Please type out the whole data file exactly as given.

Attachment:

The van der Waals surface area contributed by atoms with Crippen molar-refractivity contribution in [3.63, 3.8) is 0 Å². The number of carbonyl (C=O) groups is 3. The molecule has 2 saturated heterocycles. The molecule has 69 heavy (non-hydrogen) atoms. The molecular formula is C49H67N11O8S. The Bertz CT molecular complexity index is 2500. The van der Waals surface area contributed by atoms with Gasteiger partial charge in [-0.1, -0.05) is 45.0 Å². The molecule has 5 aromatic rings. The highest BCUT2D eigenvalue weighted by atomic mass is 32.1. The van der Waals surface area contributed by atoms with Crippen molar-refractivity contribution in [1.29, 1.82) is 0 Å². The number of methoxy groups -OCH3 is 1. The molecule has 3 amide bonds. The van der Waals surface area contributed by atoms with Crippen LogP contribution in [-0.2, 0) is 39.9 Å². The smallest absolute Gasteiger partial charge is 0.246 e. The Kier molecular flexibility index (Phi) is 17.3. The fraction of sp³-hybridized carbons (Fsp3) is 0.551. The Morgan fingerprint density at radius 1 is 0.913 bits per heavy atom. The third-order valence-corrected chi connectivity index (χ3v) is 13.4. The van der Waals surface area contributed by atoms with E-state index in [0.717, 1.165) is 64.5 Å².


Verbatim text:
The van der Waals surface area contributed by atoms with Crippen molar-refractivity contribution in [3.63, 3.8) is 0 Å². The number of carbonyl (C=O) groups is 3. The molecule has 2 saturated heterocycles. The molecule has 69 heavy (non-hydrogen) atoms. The molecular formula is C49H67N11O8S. The Bertz CT molecular complexity index is 2500. The van der Waals surface area contributed by atoms with Gasteiger partial charge in [-0.1, -0.05) is 45.0 Å². The molecule has 5 aromatic rings. The highest BCUT2D eigenvalue weighted by atomic mass is 32.1. The van der Waals surface area contributed by atoms with Crippen molar-refractivity contribution in [1.29, 1.82) is 0 Å². The number of methoxy groups -OCH3 is 1. The molecule has 3 amide bonds. The van der Waals surface area contributed by atoms with Crippen LogP contribution in [-0.2, 0) is 39.9 Å². The smallest absolute Gasteiger partial charge is 0.246 e. The Kier molecular flexibility index (Phi) is 17.3. The fraction of sp³-hybridized carbons (Fsp3) is 0.551. The Morgan fingerprint density at radius 1 is 0.913 bits per heavy atom. The third-order valence-corrected chi connectivity index (χ3v) is 13.4. The van der Waals surface area contributed by atoms with E-state index in [0.717, 1.165) is 64.5 Å².